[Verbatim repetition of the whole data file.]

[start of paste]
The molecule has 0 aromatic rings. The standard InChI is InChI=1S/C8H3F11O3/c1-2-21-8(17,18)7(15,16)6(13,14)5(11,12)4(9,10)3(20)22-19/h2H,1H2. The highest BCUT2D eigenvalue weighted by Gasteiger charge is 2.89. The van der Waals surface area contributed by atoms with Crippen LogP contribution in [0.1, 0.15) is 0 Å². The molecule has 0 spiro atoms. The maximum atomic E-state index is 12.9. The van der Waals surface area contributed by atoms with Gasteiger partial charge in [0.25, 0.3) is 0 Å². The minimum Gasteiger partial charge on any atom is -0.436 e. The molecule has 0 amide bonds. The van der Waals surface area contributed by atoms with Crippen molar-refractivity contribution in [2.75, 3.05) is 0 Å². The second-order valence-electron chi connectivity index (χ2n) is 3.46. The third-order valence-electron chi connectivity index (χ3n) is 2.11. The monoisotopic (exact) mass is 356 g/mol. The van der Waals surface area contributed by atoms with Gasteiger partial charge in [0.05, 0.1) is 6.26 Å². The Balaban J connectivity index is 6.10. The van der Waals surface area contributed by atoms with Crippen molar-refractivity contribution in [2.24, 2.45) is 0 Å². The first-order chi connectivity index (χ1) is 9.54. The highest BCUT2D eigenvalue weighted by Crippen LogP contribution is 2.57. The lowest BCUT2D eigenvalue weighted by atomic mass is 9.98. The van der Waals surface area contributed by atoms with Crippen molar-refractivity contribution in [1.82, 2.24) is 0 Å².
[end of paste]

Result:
The molecule has 0 aromatic rings. The standard InChI is InChI=1S/C8H3F11O3/c1-2-21-8(17,18)7(15,16)6(13,14)5(11,12)4(9,10)3(20)22-19/h2H,1H2. The highest BCUT2D eigenvalue weighted by Gasteiger charge is 2.89. The van der Waals surface area contributed by atoms with Crippen LogP contribution in [0.1, 0.15) is 0 Å². The molecule has 0 spiro atoms. The maximum atomic E-state index is 12.9. The van der Waals surface area contributed by atoms with Gasteiger partial charge in [0.25, 0.3) is 0 Å². The minimum Gasteiger partial charge on any atom is -0.436 e. The molecule has 0 amide bonds. The van der Waals surface area contributed by atoms with Crippen molar-refractivity contribution in [2.75, 3.05) is 0 Å². The second-order valence-electron chi connectivity index (χ2n) is 3.46. The third-order valence-electron chi connectivity index (χ3n) is 2.11. The monoisotopic (exact) mass is 356 g/mol. The van der Waals surface area contributed by atoms with Gasteiger partial charge in [0.05, 0.1) is 6.26 Å². The Balaban J connectivity index is 6.10. The van der Waals surface area contributed by atoms with Crippen molar-refractivity contribution in [2.24, 2.45) is 0 Å². The first-order chi connectivity index (χ1) is 9.54. The highest BCUT2D eigenvalue weighted by Crippen LogP contribution is 2.57. The lowest BCUT2D eigenvalue weighted by atomic mass is 9.98. The van der Waals surface area contributed by atoms with Crippen molar-refractivity contribution in [1.82, 2.24) is 0 Å².